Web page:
‘Project 116’ is a modern interpretation of a Bentley Blower
You are here
The Top Gear car review:Mazda Mazda2
On the inside
Layout, finish and space
More Mazda common sense in here. The layout is just perfect. Infotainment screen in your eyeline – touch-sensitive when you’re stationary, but operable with a clickwheel on the move. Genius. Clear dials front and centre, but no over-abundance of frivolous information. Big, chunky (though it has to be said, not especially tactile) twisty heater controls. Sensibly-placed USB ports with a handy phone-stowage tray just in front. A proper manual handbrake. An armrest with extra storage underneath. None of this is centrefold-sexy stuff, but it’s sure as heck useful. Everything’s exactly where you’d expect it to be. So, plenty of common sense then. Just a pity there’s barely a flash of colour or anything to lift the ambience beyond ‘Eeyyore hangover’.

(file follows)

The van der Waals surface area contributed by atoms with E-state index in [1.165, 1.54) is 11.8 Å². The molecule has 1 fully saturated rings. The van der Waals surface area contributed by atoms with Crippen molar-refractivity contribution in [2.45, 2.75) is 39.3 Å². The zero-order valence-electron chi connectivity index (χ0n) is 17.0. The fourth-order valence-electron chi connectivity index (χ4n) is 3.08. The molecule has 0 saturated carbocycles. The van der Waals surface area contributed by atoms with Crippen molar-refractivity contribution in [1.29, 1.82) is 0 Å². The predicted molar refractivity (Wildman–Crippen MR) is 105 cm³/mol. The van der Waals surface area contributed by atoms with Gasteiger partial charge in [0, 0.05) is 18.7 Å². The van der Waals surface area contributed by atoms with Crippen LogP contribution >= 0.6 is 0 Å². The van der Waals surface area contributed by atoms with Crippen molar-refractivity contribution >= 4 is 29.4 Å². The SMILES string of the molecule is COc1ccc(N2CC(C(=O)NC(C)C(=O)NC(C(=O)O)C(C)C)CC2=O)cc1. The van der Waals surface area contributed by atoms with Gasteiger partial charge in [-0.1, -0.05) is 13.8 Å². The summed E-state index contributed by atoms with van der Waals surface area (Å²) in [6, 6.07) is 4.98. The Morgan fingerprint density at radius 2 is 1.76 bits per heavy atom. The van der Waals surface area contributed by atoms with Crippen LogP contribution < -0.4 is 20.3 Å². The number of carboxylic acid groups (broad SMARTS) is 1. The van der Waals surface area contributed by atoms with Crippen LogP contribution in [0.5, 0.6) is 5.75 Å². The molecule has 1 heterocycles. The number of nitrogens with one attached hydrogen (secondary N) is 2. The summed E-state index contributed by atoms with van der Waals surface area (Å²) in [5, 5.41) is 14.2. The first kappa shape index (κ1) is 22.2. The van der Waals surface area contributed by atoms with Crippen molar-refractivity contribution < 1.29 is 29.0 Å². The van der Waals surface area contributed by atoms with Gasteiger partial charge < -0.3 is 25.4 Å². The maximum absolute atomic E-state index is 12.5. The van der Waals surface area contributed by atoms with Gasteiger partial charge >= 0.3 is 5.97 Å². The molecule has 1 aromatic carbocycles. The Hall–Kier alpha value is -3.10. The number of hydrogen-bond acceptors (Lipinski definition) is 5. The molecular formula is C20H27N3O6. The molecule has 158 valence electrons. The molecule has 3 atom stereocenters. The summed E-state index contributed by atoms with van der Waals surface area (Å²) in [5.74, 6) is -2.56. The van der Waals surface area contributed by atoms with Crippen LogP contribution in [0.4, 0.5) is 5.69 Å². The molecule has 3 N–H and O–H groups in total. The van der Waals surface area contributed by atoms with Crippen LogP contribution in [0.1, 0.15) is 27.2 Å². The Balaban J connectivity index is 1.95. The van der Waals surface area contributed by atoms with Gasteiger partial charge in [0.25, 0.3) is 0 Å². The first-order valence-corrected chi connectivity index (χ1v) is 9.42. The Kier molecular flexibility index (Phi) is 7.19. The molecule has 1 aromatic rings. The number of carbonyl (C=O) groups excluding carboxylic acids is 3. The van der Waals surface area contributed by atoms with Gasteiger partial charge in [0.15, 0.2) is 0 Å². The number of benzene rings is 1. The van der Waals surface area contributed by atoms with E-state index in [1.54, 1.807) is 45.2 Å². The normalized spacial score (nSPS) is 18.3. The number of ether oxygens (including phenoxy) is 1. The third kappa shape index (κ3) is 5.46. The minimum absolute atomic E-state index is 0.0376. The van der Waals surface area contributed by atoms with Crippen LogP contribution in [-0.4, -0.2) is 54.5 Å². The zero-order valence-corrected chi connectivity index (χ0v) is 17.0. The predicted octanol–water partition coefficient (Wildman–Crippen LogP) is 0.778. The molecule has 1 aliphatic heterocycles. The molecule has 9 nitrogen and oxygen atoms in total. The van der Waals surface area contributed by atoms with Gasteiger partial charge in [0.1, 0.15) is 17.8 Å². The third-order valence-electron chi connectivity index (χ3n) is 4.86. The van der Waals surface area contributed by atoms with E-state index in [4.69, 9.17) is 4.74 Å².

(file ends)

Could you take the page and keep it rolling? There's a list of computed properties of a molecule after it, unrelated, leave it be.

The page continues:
The driving position is a real strong suit – a well-shaped seat with plenty of adjustment and a huge amount of steering wheel reach/rake movement too. Even newer superminis struggle on this stumbling block, but you’ll not fail to get comfy in the 2.
The infotainment lives in a touchscreen atop the dash that, no, doesn’t fold away. For some reason that seems to really offend some people. The graphics are a tad dated now, but on all but the base model you get Android and Apple smartphone mirroring. The native nav isn’t great, but you’re unlikely to use it.
The 2’s diminutive size means it ain’t the roomiest supermini on the block, though, and anyone nearing six foot will feel hemmed in if they’re sat at the back. Much better news in the boot: 280 litres with the seats up, or 950 litres with the backrests folded down.